"The Caucasian Chalk Circle"
By Geary Danihy
Bertolt Brecht’s “The Caucasian Chalk Circle” is as much an exercise in dramatic theory as it is a drama -- or a parable. As currently staged by the Yale Repertory Theatre under the direction of Liz Diamond, it has its moments, but as you sit and watch the events unfold you can’t help but feel you are auditing some graduate seminar. You are an observer, and that was Brecht’s intention, for in his theory of “epic theatre,” the audience was to be kept at a distance, essentially alienated, never allowed to develop empathy for the characters. No entering into the world of the play here, no attempt at creating the illusion of reality. If that’s your cup of tea, then the Rep’s production -- stylish, visually arresting and well-acted -- is just for you. However, if you are seeking to be moved, to be emotionally swept away after almost three hours of theater, well…
That being said, the lead actress, Shaunette Renee Wilson (a second-year MFA candidate at Yale School of Drama), playing the role of Grusha, a peasant girl, often makes you forget theory, for she draws you in and makes you care about her character’s plight. Doing so, she stands apart from many of the other actors who, more often than not, seem to be pontificating or posing, conforming to Brecht’s theory of acting, which he called “gestus” (he was at odds with Konstantin Stanislavsky’s “system” that, among other things, demanded that actors “experience the part” while acting). Brecht called for his actors to embody an attitude in order to reveal social relations and motivations for behavior, all wrapped up in an historical materialist perspective.
The play’s plot, developed in a series of sketches (Brecht believed that each element of a play should be treated independently) is set in the fictional country of Grusnia, where there is a gathering storm of political upheaval. The scene is set by “The Singer” (Steven Skybell, who also plays Azdak) -- an omniscient narrator who not only comments on the play’s actions but enters the minds of some of its characters and speaks their thoughts in voice and song (to a haunting score by David Lang). Brecht’s concerns are with politics, the nature of power, and the ability of human nature to both sink to depths of depravity and rise to moments of compassion and tenderness. Hence, in the troubled land of Grusnia there is soon a coup d’etat, The Governor (Max Gordon Moore) is deposed and beheaded and his wife, Natella (Brenda Meaney) escapes, leaving her baby, Michael, behind. It is this babe that Grusha comes upon and, against her better judgment, decides to protect. Her decision, which wars against her love for Simon (Jonathan Majors), a soldier, sets in motion a series of events that include a perilous trek, a forced marriage and a trial with Solomonic overtones.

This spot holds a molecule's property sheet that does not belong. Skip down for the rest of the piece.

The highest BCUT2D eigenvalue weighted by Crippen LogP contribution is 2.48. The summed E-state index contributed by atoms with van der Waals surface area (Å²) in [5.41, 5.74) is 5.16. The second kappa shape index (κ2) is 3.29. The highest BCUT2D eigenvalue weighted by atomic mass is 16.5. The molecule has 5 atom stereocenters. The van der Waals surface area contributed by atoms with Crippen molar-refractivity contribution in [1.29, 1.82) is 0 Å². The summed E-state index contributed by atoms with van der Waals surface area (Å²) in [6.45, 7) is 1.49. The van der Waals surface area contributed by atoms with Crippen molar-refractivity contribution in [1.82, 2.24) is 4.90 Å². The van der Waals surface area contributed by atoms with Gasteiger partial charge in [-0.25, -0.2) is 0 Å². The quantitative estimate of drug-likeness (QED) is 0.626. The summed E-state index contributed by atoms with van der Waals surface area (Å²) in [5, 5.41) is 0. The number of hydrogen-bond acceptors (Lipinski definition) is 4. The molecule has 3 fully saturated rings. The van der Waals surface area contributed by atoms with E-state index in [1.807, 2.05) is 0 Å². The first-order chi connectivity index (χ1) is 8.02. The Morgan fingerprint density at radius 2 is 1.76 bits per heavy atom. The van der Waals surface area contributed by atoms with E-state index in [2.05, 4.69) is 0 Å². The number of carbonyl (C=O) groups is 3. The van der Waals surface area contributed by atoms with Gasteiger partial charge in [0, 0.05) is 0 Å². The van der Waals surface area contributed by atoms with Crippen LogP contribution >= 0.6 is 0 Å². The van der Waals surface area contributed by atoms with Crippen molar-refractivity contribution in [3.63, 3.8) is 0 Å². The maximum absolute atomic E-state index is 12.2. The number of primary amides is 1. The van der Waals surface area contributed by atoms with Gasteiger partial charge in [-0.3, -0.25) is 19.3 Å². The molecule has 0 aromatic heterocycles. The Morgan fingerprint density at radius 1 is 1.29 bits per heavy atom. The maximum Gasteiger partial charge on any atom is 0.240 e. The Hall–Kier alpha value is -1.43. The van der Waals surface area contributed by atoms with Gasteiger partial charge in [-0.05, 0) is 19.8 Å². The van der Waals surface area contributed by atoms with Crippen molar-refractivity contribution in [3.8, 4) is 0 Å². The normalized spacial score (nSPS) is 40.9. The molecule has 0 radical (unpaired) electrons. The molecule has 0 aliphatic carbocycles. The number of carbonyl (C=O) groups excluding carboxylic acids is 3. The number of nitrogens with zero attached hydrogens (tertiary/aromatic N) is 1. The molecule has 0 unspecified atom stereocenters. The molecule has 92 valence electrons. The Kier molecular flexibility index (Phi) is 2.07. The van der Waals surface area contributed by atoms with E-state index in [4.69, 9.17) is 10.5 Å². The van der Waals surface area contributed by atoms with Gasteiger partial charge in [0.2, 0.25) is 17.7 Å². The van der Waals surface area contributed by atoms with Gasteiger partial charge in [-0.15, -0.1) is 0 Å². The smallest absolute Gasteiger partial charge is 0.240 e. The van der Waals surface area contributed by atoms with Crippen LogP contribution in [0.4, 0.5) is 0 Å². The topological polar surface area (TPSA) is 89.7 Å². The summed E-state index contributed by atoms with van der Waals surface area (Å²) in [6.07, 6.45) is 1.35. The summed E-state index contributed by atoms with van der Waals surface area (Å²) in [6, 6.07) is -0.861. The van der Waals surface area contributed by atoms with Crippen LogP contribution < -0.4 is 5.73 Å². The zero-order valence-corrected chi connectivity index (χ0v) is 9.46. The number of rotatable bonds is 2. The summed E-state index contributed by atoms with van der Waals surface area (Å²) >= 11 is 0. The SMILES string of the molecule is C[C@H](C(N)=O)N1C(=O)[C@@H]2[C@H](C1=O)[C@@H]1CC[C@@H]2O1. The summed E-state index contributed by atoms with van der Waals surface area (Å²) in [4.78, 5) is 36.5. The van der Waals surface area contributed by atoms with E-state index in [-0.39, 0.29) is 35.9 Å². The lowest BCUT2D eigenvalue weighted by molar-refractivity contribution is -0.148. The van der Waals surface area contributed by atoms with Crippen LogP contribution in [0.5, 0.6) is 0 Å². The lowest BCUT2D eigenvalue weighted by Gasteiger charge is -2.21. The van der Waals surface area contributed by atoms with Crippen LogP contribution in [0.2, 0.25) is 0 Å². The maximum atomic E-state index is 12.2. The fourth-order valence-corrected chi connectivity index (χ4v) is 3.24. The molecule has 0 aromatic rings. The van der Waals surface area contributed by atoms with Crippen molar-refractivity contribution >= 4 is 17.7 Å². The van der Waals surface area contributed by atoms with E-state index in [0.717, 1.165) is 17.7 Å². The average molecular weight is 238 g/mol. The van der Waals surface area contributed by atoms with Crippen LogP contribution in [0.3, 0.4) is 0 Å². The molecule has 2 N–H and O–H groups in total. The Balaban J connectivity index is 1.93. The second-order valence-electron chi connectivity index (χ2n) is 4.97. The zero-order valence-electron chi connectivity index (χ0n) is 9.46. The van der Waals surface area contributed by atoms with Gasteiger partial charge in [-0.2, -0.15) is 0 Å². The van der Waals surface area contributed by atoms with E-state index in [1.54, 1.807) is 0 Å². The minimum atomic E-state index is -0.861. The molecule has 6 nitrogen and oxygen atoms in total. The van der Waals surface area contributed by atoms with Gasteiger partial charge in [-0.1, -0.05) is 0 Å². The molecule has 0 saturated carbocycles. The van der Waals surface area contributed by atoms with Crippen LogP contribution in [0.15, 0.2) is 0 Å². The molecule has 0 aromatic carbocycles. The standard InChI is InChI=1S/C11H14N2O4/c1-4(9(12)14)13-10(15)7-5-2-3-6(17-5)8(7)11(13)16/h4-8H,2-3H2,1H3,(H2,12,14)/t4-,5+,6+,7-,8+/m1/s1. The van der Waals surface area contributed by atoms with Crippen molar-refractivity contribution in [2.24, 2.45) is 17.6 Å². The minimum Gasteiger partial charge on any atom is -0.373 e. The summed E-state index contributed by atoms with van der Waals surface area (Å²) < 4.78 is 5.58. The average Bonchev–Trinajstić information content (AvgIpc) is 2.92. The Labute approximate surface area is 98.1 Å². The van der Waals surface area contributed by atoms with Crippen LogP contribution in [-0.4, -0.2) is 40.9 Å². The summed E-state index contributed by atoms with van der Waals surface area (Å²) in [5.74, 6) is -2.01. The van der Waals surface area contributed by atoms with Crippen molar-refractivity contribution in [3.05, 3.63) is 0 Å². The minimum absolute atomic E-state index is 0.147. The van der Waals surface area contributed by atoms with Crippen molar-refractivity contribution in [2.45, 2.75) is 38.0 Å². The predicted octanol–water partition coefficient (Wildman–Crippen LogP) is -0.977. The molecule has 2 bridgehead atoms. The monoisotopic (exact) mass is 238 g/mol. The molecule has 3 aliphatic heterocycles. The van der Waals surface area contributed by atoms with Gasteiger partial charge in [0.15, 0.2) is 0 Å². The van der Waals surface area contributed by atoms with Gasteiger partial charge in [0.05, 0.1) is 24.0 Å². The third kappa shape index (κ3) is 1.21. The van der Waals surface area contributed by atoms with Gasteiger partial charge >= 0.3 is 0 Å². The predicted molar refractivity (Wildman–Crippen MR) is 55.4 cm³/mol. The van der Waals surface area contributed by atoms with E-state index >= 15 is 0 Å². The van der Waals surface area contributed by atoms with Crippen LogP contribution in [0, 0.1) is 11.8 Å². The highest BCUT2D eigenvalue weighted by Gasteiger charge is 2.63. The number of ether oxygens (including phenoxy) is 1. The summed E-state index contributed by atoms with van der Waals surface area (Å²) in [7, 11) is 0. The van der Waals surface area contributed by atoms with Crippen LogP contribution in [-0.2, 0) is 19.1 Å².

Brecht obviously had things to say when writing his play, and the saying of them makes the evening a bit didactic. Whether it’s the nature of oppression, the arbitrariness of those in power, or the compassionate nature of the good, honest folk (or the venality of said “good, honest folks”), the play wears its ideas on its somewhat Marxist sleeve. Thus, going back to the grad seminar idea, you might often feel while viewing the play that you are being taught rather than entertained. Again, if that’s your cup of tea...
However, no fault can be found in the staging of “The Caucasian Chalk Garden.” Scenic designer Chika Shimizu’s sets are disturbing and fraught with images of disruption and psychological terror, matched by Stephen Strawbridge’s riveting lighting design and the often shattering impact of Matt Tierney’s sound design. Visually, “Chalk Circle” is stunning. Music, lighting and set all work to convey the idea that titanic events are occurring -- would that the script conveyed the same idea. Rather, what we have is, by and large, a polemic, with the characters often delivering the playwright’s ideas. Observing what is going on up on the stage, one is less compelled to sit back and be engrossed than to take notes.
“The Caucasian Chalk Circle” runs through April 11. For tickets or more information call 203-432-1234 or go to www.yalerep.org